16. The method of claim 14, wherein the first treating coagulates at least a portion of the dermis, and the second treating ablates at least a portion of coagulated dermis within at least a portion of the treatment zones in the region of tissue.

17. The method of claim 1, wherein the first optical energy treatment is produced by a laser selected from the group consisting of an argon ion gas laser, a carbon dioxide (CO2) gas laser, an excimer chemical laser, a dye laser, a neodymium yttrium aluminum garnet (Nd:YAG) laser, an erbium yttrium aluminum garnet (Er:YAG) laser, a holmium yttrium aluminum garnet (Ho:YAG) laser, an alexandrite laser, an erbium doped glass laser, a neodymium doped glass laser, a thulium doped glass laser, an erbium-ytterbium co-doped glass laser, an erbium doped fiber laser, a neodymium doped fiber laser, a thulium doped fiber laser, an erbium-ytterbium co-doped fiber laser, and combinations thereof.

18. The method of claim 1, wherein the second optical energy treatment is produced by a laser selected from the group consisting of an argon ion gas laser, a carbon dioxide (CO2) gas laser, an excimer chemical laser, a dye laser, a neodymium yttrium aluminum garnet (Nd:YAG) laser, an erbium yttrium aluminum garnet (Er:YAG) laser, a holmium yttrium aluminum garnet (Ho:YAG) laser, an alexandrite laser, an erbium doped glass laser, a neodymium doped glass laser, a thulium doped glass laser, an erbium-ytterbium co-doped glass laser, an erbium doped fiber laser, a neodymium doped fiber laser, a thulium doped fiber laser, an erbium-ytterbium co-doped fiber laser, and combinations thereof.

19. A device for tightening tissue, comprising: a first electromagnetic energy source for providing a first electromagnetic energy treatment configured to apply the first electromagnetic energy treatment to a region of tissue in a manner so as to thermally coagulate tissue in a plurality of treatment zones in the region of tissue; a second electromagnetic energy source for providing a second electromagnetic energy treatment configured to apply the second electromagnetic energy treatment to at least a portion of the plurality of treatment zones in the region of tissue and to thereby ablate at least a portion of the thermally coagulated tissue within; a controller configured to control the first and second electromagnetic energy sources; and a detector configured to detect the location and/or presence of coagulated tissue in the region of tissue and to provide feedback to the controller, wherein the controller is configured to use the feedback from the detector to determine when and how to apply the second electromagnetic energy to ablate at least a portion of coagulated tissue in a treatment zone.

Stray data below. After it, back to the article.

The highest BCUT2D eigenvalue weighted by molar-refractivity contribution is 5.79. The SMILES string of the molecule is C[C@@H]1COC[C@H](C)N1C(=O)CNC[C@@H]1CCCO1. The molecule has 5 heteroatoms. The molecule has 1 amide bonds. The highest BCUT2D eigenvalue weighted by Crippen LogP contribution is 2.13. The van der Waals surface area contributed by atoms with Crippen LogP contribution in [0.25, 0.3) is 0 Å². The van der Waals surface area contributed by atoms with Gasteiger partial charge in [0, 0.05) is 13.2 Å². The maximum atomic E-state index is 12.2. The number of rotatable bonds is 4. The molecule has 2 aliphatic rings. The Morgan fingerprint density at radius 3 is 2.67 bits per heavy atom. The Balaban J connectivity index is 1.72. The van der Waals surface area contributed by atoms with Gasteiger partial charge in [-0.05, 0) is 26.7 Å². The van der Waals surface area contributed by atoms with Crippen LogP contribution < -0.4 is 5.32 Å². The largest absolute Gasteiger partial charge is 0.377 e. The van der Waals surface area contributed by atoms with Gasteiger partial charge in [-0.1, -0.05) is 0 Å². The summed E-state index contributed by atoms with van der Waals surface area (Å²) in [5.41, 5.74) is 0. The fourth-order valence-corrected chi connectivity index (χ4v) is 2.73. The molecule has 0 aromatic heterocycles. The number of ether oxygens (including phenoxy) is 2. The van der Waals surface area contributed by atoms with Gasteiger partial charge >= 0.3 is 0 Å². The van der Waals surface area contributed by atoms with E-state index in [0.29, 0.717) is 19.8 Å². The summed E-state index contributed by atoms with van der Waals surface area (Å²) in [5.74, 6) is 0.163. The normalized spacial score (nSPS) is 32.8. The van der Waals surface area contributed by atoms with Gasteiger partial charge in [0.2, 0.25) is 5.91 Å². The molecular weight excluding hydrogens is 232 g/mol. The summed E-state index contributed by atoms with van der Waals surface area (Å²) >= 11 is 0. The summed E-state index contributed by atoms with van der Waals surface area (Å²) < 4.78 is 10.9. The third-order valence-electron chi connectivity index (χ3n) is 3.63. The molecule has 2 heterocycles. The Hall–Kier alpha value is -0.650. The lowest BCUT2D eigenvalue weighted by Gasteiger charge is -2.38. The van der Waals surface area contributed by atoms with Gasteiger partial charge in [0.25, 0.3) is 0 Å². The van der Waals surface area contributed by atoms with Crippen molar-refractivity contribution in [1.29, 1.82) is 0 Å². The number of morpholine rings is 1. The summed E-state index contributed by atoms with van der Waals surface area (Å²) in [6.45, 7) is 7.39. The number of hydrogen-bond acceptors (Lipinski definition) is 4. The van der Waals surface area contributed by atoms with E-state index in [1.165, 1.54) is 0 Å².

20. The device of claim 19, wherein the first and second electromagnetic energy sources are optical energy sources.

21. The device of claim 19, wherein the first and second electromagnetic energy sources are laser sources.

22. The device of claim 20, wherein a beam size of the first optical source is larger than a beam size of the second optical energy source when the beams impact the region tissue.

23. The device of claim 20, wherein a beam size of the first optical source is smaller than a beam size of the second optical energy source when the beams impact the region tissue.

24. The device of claim 20, wherein a beam size of the first and second optical energy sources are approximately equal when the beams impact the region of tissue.

25. The device of claim 20, wherein a beam size of the first optical energy source is between about 30 μm and about 2 mm.

26. The device of claim 20, wherein a beam size of the first optical energy source is between about 50 μm and about 1000 μm.

27. The device of claim 20, wherein a beam size of the first optical energy source is between about 100 μm and about 500 μm.

28. The device of claim 20, wherein a beam size of the second optical energy source is between about 30 μm and about 2 mm.

29. The device of claim 20, wherein a beam size of the second optical energy source is between about 50 μm and about 1000 μm.

30. The device of claim 20, wherein a beam size of the second optical energy source is between about 100 μm and about 500 μm.